The “I Ask, I Listen, I Respect” JHU consent campaign was designed to resonate with community members, with an emphasis on consent throughout sexual and intimate activity. The goal is to better socialize and teach the following behaviors:
open communication during sexual and intimate activities;
recognition of verbal and non-verbal consent and non-consent cues; and
maintaining consent throughout a sexual experience.
We hope all members of the JHU community will participate in the campaign by sharing materials and requesting or hosting events. Visit the campaign webpage to see how you can become involved.
Simply put, consent is uncoerced permission to interact with the body or the life of another person.
It is up to all of us to ASK our partners about what they like and their boundaries; to LISTEN to what our partners share about what they are comfortable with and how they would like to experience pleasure and joy; and to RESPECT the boundaries our partners share around their bodies and lives, and their expectations around pleasure and joy.
It is up to all of us to ASK our partners what they like, what they are comfortable with, what would make experiences pleasurable and joyful, and what their boundaries are. Check in and ask partners how they are feeling before and during sex and intimacy. This can sound like:
How does that feel?
Where do you want to be touched?
Do you want to change positions?
Do you like this?
What if we tried this instead?
Do you want to keep going?
Should I do this harder?
Should I do this softer?
Does this feel good to you?
What do you want me to do?
How far do you want to go?
Are you enjoying this?
It is up to all of us to LISTEN to our partners to make sure we understand what they like, what they are comfortable with, what their boundaries are, and what they have given permissions for. Listen to partners to make sure they are comfortable and enjoying our sex and intimacy. If they are expressing uncertainty or discomfort, it’s time to stop and check in. Here are some things we can be listening for:
Yeah I like that.
Please don’t stop.
Yeah touch me there.
I love that.
That feels so good.
I’m ok with touching here, but that is all I want to do.
Only if we can use a condom.
I don’t feel like it tonight.
I’m not sure.
I don’t like that.
I want to do oral, but nothing else.
It is up to all of us to RESPECT our partner’s boundaries, to make space for them to comfortably tell us “no” and to change their minds, and to equally prioritize their pleasure and joy with our own. Respect partners pleasure and their boundaries during sex and intimacy. If at any time they seem uncomfortable or no longer excited about what is going on, stop and check in with them. This can look like:
Tell me if you get uncomfortable at any time and we’ll stop.
Let me know if you want to change positions.
Let me know if you want to stop.
What are you comfortable with doing?
Can we set up a safe word?
Let’s pause and talk about what we both want to do.
Can we try something else? If you don’t want to, that is fine.
I’ll get a condom.
I want to make sure you are feeling good about this.
Are you ok?
Ok, we’ll only do what you are comfortable with.
More on Consent
informed, meaning all people involved in the sexual or intimate act know what is going on. For example, conversations around STI health have been had and expectations for the act have been made clear and discussed.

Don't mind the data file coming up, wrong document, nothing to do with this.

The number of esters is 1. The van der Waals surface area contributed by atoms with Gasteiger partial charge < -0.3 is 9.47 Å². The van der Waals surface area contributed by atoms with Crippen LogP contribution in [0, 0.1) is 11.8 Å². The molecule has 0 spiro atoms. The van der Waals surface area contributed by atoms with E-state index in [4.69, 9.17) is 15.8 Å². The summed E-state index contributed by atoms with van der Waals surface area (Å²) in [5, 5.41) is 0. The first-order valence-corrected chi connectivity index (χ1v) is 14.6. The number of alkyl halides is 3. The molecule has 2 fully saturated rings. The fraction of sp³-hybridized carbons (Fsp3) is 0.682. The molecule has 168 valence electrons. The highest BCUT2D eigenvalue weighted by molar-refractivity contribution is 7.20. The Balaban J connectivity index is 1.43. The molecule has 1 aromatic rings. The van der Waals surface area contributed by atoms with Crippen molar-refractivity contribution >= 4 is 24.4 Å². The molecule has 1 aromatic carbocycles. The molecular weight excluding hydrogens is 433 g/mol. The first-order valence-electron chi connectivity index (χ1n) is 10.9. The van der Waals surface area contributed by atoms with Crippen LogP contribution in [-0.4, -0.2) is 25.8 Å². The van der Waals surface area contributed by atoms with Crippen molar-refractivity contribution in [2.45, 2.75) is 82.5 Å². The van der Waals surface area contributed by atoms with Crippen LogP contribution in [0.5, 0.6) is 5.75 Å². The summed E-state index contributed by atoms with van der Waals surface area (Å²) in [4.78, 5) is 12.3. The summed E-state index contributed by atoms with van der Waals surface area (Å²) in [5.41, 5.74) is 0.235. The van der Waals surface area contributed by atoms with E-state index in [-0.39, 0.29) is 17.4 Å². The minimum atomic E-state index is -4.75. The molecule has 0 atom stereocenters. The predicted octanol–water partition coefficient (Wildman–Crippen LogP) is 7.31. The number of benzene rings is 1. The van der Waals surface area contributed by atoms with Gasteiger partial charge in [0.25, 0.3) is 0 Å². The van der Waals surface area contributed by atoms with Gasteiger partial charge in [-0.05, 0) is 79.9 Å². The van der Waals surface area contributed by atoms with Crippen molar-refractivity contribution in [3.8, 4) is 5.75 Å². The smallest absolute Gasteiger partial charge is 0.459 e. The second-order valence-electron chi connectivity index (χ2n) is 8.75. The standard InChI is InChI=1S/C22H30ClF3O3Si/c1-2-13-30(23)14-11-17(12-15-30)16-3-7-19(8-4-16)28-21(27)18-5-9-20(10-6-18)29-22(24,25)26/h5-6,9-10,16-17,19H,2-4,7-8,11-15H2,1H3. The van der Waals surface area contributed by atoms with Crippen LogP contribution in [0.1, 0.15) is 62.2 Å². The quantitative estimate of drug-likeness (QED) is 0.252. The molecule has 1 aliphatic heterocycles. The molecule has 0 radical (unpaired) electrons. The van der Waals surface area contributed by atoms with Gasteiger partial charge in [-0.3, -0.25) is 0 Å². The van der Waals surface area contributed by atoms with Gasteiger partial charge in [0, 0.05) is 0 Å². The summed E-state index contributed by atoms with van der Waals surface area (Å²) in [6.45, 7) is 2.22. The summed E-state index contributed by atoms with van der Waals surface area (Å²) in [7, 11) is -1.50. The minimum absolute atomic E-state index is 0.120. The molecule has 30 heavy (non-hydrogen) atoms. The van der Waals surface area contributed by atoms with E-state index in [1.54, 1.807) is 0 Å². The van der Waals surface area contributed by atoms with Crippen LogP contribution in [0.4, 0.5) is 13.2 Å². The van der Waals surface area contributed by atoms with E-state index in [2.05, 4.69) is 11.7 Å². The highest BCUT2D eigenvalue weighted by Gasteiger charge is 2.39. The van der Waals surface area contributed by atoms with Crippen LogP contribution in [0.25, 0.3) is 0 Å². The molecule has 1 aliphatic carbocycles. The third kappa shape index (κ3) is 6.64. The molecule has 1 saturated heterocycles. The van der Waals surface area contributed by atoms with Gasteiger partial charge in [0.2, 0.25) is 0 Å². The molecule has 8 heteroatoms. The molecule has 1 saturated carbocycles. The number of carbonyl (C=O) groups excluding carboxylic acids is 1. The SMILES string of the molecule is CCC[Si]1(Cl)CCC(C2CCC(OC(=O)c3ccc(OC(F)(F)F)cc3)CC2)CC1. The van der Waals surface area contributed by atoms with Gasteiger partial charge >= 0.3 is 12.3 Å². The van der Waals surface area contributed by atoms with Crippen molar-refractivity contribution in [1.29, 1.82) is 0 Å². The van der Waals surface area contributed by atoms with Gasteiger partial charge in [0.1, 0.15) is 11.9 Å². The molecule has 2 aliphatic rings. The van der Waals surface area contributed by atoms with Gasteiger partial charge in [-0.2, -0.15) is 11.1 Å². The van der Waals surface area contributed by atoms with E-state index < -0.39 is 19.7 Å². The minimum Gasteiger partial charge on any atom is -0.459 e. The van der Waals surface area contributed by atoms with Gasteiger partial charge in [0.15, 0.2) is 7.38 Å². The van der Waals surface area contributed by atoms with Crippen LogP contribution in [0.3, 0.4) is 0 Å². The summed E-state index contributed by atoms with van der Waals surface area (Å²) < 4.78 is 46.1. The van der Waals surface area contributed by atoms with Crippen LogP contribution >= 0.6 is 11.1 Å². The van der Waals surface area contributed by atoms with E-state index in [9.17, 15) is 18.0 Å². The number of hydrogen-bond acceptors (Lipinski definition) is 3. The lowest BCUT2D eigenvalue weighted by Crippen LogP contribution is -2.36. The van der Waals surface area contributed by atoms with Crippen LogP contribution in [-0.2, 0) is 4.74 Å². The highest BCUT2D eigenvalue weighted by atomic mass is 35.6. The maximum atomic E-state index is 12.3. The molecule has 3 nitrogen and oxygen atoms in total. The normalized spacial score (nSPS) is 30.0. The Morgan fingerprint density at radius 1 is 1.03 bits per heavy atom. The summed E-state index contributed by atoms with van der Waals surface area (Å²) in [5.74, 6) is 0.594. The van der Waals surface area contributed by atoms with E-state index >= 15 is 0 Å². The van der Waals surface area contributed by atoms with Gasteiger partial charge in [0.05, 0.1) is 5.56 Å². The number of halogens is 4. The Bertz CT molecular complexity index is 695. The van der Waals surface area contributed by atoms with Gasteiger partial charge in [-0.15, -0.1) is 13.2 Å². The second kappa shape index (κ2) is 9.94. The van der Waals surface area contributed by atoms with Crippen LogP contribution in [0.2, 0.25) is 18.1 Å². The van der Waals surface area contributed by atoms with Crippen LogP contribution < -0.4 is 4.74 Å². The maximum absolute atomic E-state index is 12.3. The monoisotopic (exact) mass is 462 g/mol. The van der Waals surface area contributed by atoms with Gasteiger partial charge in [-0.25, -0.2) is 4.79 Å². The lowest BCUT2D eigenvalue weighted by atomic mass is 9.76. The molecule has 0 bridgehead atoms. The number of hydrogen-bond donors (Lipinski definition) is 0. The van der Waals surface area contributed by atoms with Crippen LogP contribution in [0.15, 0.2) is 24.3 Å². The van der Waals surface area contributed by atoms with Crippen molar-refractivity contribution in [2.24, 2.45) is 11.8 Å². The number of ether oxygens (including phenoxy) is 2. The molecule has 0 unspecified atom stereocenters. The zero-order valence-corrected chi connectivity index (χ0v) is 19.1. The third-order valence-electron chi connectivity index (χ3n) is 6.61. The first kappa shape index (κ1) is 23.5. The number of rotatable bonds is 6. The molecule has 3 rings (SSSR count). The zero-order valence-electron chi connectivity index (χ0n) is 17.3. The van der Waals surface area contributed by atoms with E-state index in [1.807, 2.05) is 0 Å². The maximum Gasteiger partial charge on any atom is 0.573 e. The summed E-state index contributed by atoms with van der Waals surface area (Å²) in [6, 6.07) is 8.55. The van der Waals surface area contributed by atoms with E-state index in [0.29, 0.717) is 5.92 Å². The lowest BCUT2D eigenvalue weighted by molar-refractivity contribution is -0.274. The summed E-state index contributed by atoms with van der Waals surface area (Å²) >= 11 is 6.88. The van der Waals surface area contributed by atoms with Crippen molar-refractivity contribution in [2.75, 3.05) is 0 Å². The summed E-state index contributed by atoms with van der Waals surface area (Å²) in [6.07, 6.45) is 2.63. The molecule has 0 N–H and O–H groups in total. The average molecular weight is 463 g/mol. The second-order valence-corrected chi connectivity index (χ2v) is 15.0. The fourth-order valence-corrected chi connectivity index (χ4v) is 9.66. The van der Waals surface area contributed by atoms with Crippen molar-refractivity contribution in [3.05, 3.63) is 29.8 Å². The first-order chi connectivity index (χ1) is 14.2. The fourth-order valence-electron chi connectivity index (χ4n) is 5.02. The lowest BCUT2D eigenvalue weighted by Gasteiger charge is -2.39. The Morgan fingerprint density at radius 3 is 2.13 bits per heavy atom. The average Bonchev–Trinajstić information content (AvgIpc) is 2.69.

active, meaning consents exists for all changes or progressions in the event or act. For example, consent is present for oral sex, and is given again should oral sex move to penetrative sex.
something that can be revoked at any time, meaning before or during an intimate event or act. For example, if someone changes their mind in the middle of sex and wants to stop, consent has been taken away.
Is agreed upon AND wanted, meaning partners have given uncoerced permission for the event or act.
Is ethical, meaning partners have made sure everyone is comfortable with the intimate event or act. For example, space is made for partners to change their minds and to have conversations about concerns and vulnerabilities.
focused on mutual pleasure and joy, meaning equal focus is placed on all partners‘ physical and emotional enjoyment and happiness. For example, taking time to find out how our partners like to be touched, taking time to find out if our partners would like any sort of care after intimacy.
something that cannot exist where there is no permission or if the permission is coerced.
Coercion can look like
The threat of force.
Leveraging power or positions of power.
Targeting a person who is incapacitated by drugs or alcohol.
Pushing a person to become incapacitated by drugs or alcohol.
There are a variety of ways folks can have romantic, sexual, or other intimate relationships. Intimate relationships are relationships where the folks involved are somehow vulnerable with one another. Folks can be vulnerable in many ways including physically, emotionally, and mentally. In healthy relationships, all partners take time to make sure each other is emotionally and physically safe, their boundaries are respected, and consent is prioritized.
You are welcome to use and share the following materials. If you use them on social media, please add the hashtag #ConsentAtJHU.
For more information, to request materials, and to request programming around consent, please follow this link or email Alyse Campbell at firstname.lastname@example.org.